Tips to Help Teething Kittens
To ease the discomfort of teething, kittens are notorious for nibbling and chewing, chomping and biting on anything within reach of their tiny paws – including your fingers and toes.
Kittens invariably begin to lose their baby teeth at around the age of nine weeks, while their adult teeth won’t have grown in fully until they’re between five and six months old. What more purr-fect time then, for every pet parent to teach their kitten some early “table” manners, i.e., what is and what isn’t appropriate when it comes to chewing and biting.
Consider the five following suggestions to make your new life together ever so much easier.
- Once solely a doggy’s domain, chew toys are now fabulously feline friendly. Manufacturers, near and far, produce toys specifically designed to provide appropriate “targets” for those budding kitten teeth. Choose from a vast array of these treasures ranging from cloth toys that can be chilled to ease your kitten’s tender gums and firmer chews that will exercise her jaw muscles to nylon-based toys made expressly for teething.
- Discover the wonders of interactive playtime and integrate it into your own daily routine. Why, you may ask? Every teething – and growing — kitten requires vigorous, interactive play because it not only helps her work off excess energy, it also helps develop her balance and build up her strength. Using one or more of a variety of specially designed teaser toys at least twice a day for 10 to 15 minutes each time will both give your kitten a suitable object for her chewing and reinforce the growing pet-parent bond between you.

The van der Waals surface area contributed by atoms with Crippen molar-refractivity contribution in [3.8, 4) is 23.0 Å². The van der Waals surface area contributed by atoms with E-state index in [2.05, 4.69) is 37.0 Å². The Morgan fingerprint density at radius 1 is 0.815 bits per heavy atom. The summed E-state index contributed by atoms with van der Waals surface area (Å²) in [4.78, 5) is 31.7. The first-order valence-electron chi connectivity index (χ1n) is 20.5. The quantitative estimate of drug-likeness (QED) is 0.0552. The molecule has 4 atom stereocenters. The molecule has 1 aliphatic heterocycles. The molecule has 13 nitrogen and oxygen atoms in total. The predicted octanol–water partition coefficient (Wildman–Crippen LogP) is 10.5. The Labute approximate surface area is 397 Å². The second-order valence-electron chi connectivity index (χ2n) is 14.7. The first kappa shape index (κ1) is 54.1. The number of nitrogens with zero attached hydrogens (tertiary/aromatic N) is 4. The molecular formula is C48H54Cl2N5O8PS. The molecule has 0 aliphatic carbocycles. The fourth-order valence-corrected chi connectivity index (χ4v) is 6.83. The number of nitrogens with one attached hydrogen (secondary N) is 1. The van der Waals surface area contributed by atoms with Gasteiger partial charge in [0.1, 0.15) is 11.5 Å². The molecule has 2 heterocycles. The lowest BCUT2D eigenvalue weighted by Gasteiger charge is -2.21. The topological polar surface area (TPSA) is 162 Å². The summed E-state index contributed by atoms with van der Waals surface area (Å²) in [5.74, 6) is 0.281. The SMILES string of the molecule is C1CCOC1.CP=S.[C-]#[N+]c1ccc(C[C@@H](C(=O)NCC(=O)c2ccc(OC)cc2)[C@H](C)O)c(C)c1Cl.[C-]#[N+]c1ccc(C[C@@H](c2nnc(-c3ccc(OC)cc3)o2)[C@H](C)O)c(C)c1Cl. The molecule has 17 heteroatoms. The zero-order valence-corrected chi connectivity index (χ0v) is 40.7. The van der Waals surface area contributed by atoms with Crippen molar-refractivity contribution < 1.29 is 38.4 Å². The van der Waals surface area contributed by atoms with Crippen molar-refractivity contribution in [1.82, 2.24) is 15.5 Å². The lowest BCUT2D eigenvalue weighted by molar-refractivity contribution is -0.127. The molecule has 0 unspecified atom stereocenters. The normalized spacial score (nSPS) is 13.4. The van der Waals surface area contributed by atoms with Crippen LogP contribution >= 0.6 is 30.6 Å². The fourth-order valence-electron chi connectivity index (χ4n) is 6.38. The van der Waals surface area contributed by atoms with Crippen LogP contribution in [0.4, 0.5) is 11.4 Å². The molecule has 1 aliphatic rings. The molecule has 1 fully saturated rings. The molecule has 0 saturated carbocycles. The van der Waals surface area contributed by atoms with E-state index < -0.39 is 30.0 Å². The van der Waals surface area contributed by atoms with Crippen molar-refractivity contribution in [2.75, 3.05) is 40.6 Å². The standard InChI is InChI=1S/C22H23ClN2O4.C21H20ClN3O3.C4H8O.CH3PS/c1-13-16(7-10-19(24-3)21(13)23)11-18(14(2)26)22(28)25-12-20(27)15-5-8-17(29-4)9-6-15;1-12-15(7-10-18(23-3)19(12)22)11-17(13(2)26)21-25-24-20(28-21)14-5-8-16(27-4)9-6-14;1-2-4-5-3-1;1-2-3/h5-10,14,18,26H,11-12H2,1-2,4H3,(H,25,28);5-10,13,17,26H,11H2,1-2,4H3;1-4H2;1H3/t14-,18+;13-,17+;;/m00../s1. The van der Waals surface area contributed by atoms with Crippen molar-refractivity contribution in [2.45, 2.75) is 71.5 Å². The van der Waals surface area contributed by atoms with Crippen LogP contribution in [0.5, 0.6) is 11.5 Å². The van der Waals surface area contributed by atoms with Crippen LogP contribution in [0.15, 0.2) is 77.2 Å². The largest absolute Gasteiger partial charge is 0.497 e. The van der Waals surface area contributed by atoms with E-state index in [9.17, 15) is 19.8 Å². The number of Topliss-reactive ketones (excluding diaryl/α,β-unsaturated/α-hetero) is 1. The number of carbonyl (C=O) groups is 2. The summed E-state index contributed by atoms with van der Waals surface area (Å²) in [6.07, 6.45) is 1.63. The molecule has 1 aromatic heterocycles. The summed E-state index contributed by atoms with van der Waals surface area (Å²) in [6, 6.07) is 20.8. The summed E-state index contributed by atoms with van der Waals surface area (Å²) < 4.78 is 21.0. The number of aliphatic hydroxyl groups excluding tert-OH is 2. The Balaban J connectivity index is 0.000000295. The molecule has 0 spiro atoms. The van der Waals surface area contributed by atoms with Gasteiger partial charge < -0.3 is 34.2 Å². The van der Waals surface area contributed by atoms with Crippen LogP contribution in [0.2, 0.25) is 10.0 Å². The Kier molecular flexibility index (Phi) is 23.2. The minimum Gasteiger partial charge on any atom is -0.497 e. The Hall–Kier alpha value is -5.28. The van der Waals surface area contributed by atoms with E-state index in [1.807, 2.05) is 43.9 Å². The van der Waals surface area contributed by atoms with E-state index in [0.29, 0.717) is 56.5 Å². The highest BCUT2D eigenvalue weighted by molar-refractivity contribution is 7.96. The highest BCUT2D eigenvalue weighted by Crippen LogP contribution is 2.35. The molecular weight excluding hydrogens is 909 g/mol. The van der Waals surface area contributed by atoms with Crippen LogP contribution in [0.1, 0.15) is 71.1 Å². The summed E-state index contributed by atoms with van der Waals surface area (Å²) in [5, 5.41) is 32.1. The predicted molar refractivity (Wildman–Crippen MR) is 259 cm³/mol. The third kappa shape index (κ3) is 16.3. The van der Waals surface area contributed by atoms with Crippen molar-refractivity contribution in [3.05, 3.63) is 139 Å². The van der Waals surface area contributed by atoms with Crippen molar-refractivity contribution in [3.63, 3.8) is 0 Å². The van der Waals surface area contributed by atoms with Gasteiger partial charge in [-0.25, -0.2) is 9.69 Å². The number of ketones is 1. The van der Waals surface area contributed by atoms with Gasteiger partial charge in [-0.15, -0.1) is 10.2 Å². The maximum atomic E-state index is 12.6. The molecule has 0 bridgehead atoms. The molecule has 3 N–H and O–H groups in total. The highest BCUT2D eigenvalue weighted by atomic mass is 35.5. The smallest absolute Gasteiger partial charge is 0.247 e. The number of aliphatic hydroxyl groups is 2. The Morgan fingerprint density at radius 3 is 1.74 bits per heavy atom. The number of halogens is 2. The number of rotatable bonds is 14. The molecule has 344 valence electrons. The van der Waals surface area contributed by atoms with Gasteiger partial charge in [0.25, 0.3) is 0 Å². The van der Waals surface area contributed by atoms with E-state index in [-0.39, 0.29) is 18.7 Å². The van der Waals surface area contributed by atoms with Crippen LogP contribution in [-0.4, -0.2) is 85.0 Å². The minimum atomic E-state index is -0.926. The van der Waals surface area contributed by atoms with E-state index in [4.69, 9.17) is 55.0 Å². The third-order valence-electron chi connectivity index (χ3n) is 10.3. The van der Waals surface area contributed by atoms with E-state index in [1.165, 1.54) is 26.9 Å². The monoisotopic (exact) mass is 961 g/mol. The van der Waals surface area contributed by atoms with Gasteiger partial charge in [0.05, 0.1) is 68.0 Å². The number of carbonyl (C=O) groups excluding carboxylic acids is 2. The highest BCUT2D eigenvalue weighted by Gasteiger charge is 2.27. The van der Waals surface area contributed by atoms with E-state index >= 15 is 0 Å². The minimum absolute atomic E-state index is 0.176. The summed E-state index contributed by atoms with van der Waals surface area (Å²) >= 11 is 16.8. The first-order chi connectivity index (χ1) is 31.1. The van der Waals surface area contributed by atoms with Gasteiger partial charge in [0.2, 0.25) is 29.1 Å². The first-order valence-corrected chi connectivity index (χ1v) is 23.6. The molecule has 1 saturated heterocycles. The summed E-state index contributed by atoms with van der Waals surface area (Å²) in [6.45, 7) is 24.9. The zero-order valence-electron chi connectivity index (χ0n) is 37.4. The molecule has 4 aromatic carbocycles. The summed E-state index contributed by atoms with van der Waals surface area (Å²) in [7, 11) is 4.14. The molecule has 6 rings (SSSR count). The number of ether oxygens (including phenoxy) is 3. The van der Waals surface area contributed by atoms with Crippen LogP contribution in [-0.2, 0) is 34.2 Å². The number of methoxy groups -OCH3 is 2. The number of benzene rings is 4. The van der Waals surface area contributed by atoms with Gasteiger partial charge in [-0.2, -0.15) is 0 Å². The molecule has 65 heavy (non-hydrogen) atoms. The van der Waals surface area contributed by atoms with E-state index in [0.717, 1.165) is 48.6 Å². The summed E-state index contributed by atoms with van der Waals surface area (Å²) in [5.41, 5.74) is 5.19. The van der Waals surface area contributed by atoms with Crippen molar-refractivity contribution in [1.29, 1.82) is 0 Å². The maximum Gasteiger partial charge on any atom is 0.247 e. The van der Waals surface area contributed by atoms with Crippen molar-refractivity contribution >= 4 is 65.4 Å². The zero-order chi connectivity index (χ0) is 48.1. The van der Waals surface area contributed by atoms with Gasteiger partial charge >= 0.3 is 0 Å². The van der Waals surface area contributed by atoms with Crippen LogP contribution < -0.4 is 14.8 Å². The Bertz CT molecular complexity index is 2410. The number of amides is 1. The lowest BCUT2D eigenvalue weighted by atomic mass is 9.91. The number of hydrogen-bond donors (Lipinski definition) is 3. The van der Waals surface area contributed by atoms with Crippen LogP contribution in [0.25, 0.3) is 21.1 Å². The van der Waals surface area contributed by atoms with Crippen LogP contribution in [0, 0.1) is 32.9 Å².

- Of utmost importance: whenever you’re petting your kitten, make certain to keep your hands away from her mouth. Follow this same rule when playing with her. Never use your fingers as objects she can all too easily and confusedly consider fair game for her teeth. No mixed signals, paw-lease!
- Be prepared to use the word “Ow!” if your teething kitten happens to bite you. Why? Because whenever the play between two cats becomes too rowdy or rough, the victim will emit a high-pitched cry, causing the aggressor to back away, and, ultimately flee. Say “Ow!” in a high-pitched but not overly loud voice, then promptly put your biting kitten on the floor. Referred to as the “Ow” and Down” technique, using it consistently will teach your wayward kitten that biting on her part means no playing or petting on your part.
- Always ensure that, wherever you are, you have several chew toys close by. This way, if you’re sitting with your teething kitten and notice her expression suddenly signal, “I’m in the mood to bite something,” you can swiftly hand her a teething-appropriate toy, thereby taking your fingers safely off the proverbial menu.
In short, by lovingly, patiently and consistently reinforcing the message that only certain items are reserved for your teething kitten’s nibbles and chews, chomps and bites, you’re paving the way for the most purr-fect of futures together.